At Walter Reed, a New Approach
Tuesday, July 31, 2007
It was the sort of message that sergeants have delivered to soldiers since time immemorial: Formations would be held three days a week at 7:30 a.m., and attendance was mandatory. "NO EXCEPTIONS!" screamed the e-mail, sent this month by a staff sergeant to his squad.
"I am sick and tired of chasing everyone around when it should be simple," the message read. "This [is] the United States Army NOT the Salvation Army."
Normally, no one in the Army would blink. But the e-mail recipients were stationed at Walter Reed Army Medical Center, where many are missing limbs, coping with post-traumatic stress disorder or suffering from brain injuries. The backlash was swift. After fielding a complaint from a soldier's mother, a commanding officer ordered the sergeant to apologize.
After revelations this year of squalid living conditions and bureaucratic nightmares at Walter Reed, the Army took the unusual step of creating the Warrior Transition Brigade. It brings in combat-seasoned officers and sergeants to assist the facility's nearly 700 outpatients -- tracking their recovery, ensuring that their appointments are kept and watching out for their morale.
But the effort to help wounded soldiers navigate the medical bureaucracy has also produced a culture clash, with many battle-hardened noncommissioned officers having difficulty adapting to Walter Reed's civilian atmosphere. As some injured troops and their families publicly voice complaints, the brigade leaders face a dilemma: Should they treat the recovering troops as patients first and foremost, or as soldiers?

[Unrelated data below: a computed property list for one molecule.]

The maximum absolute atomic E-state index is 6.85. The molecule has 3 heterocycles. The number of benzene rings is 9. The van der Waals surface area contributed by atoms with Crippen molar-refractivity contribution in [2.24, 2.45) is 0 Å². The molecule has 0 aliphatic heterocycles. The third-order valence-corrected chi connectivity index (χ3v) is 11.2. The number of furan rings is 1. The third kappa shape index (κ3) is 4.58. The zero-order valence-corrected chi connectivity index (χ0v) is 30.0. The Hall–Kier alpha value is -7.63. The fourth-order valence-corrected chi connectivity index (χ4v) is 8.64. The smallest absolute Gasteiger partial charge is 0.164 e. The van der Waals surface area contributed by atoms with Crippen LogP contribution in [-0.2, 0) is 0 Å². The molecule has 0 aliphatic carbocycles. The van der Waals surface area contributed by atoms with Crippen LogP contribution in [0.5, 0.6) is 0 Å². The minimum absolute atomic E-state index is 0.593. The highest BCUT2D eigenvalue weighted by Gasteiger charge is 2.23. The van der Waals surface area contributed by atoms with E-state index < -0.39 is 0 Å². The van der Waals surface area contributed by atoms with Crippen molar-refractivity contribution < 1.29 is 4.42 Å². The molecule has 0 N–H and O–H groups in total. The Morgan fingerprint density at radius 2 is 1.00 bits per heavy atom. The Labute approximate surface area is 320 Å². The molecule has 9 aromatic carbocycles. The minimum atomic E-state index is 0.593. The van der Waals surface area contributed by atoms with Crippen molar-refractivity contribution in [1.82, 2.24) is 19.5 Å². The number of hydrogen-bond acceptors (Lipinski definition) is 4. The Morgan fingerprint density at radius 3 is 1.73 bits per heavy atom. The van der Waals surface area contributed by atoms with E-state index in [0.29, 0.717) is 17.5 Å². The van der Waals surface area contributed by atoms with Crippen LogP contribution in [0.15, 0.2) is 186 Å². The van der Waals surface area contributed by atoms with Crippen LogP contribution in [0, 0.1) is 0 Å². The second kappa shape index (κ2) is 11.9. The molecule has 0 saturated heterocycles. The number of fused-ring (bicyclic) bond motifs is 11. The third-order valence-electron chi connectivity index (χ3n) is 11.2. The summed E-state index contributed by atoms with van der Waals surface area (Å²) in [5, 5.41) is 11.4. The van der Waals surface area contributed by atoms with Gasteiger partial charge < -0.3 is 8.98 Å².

Staff Sgt. John Guna, 38, received only three weeks' notice that he was being sent to Washington to oversee wounded soldiers. "When they first told me I was going to Walter Reed, I said, 'Did they put a tank out there at the front gate?' " recalled Guna, a tanker and veteran of three tours in Iraq.
Brig. Gen. Michael S. Tucker, the deputy commanding general at Walter Reed, told reporters yesterday that the brigade proves the Army's commitment to fixing problems at the hospital. "When the Army is serious about something, it puts boots on the ground," he said.
To lead the brigade, senior Army officials tapped Col. Terrence McKenrick, a highly regarded Army Ranger whose previous assignment was at the Joint Operations Center for Multi-National Corps-Iraq. Combat arms officers and noncommissioned officers with proven records were chosen from infantry and armor units -- the core of the Army's fighting machine. Drill sergeants also joined the brigade.
"They understand the dynamics of motivating people under the most demanding of conditions," McKenrick said. "The greatest challenge is how to inspire these warriors and bring them out of their despair."
The brigade has replaced Walter Reed's much-maligned Medical Hold Company, in which platoon sergeants -- many of them former patients or medics and other medical command soldiers -- were each responsible for an average of 55 outpatients, and often more than 100. Platoon sergeants operated with little support and found it impossible to track so many patients with serious physical and emotional wounds.
"How could we expect a platoon sergeant to handle that?" McKenrick asked. "It makes me realize how short we came up as an Army."
In the new brigade, the companies are divided into three platoons, which are in turn broken down into three squads, with each squad leader overseeing about a dozen soldier-patients. Outpatients interviewed said that under this new structure, problems can be detected and responded to more quickly.